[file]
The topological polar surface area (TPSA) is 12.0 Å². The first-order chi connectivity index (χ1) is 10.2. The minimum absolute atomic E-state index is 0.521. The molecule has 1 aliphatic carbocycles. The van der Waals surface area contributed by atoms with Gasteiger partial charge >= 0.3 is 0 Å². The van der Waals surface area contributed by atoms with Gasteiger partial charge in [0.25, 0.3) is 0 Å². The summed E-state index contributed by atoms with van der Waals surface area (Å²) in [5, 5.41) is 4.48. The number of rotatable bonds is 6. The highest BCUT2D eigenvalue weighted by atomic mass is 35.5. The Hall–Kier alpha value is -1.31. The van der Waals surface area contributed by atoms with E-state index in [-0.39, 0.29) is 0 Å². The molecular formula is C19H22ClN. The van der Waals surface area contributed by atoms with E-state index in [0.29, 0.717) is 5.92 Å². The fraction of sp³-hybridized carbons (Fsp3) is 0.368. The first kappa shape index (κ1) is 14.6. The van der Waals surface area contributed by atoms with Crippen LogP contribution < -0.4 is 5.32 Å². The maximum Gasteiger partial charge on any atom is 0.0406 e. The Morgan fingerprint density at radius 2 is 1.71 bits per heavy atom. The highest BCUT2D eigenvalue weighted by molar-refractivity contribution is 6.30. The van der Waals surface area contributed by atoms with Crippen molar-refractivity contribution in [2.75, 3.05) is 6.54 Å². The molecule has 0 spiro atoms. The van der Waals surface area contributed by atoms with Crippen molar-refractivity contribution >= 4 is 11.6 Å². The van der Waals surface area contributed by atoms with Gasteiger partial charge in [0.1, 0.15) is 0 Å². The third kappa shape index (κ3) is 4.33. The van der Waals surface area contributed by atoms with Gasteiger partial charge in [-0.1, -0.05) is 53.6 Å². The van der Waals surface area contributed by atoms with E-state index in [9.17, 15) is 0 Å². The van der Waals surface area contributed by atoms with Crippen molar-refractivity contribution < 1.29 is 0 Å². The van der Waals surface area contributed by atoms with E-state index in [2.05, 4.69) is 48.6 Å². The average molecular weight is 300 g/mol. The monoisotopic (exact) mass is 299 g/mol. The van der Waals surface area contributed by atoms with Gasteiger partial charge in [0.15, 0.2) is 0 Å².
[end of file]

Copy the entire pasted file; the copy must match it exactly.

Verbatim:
The topological polar surface area (TPSA) is 12.0 Å². The first-order chi connectivity index (χ1) is 10.2. The minimum absolute atomic E-state index is 0.521. The molecule has 1 aliphatic carbocycles. The van der Waals surface area contributed by atoms with Gasteiger partial charge >= 0.3 is 0 Å². The van der Waals surface area contributed by atoms with Gasteiger partial charge in [0.25, 0.3) is 0 Å². The summed E-state index contributed by atoms with van der Waals surface area (Å²) in [5, 5.41) is 4.48. The number of rotatable bonds is 6. The highest BCUT2D eigenvalue weighted by atomic mass is 35.5. The Hall–Kier alpha value is -1.31. The van der Waals surface area contributed by atoms with E-state index in [-0.39, 0.29) is 0 Å². The molecular formula is C19H22ClN. The van der Waals surface area contributed by atoms with E-state index in [0.29, 0.717) is 5.92 Å². The fraction of sp³-hybridized carbons (Fsp3) is 0.368. The first kappa shape index (κ1) is 14.6. The van der Waals surface area contributed by atoms with Crippen LogP contribution < -0.4 is 5.32 Å². The maximum Gasteiger partial charge on any atom is 0.0406 e. The Morgan fingerprint density at radius 2 is 1.71 bits per heavy atom. The highest BCUT2D eigenvalue weighted by molar-refractivity contribution is 6.30. The van der Waals surface area contributed by atoms with Crippen molar-refractivity contribution in [2.75, 3.05) is 6.54 Å². The molecule has 0 spiro atoms. The van der Waals surface area contributed by atoms with Crippen molar-refractivity contribution >= 4 is 11.6 Å². The van der Waals surface area contributed by atoms with Gasteiger partial charge in [0.1, 0.15) is 0 Å². The third kappa shape index (κ3) is 4.33. The van der Waals surface area contributed by atoms with Gasteiger partial charge in [-0.1, -0.05) is 53.6 Å². The van der Waals surface area contributed by atoms with E-state index in [9.17, 15) is 0 Å². The van der Waals surface area contributed by atoms with Crippen molar-refractivity contribution < 1.29 is 0 Å². The van der Waals surface area contributed by atoms with E-state index in [2.05, 4.69) is 48.6 Å². The average molecular weight is 300 g/mol. The monoisotopic (exact) mass is 299 g/mol. The van der Waals surface area contributed by atoms with Gasteiger partial charge in [0.15, 0.2) is 0 Å².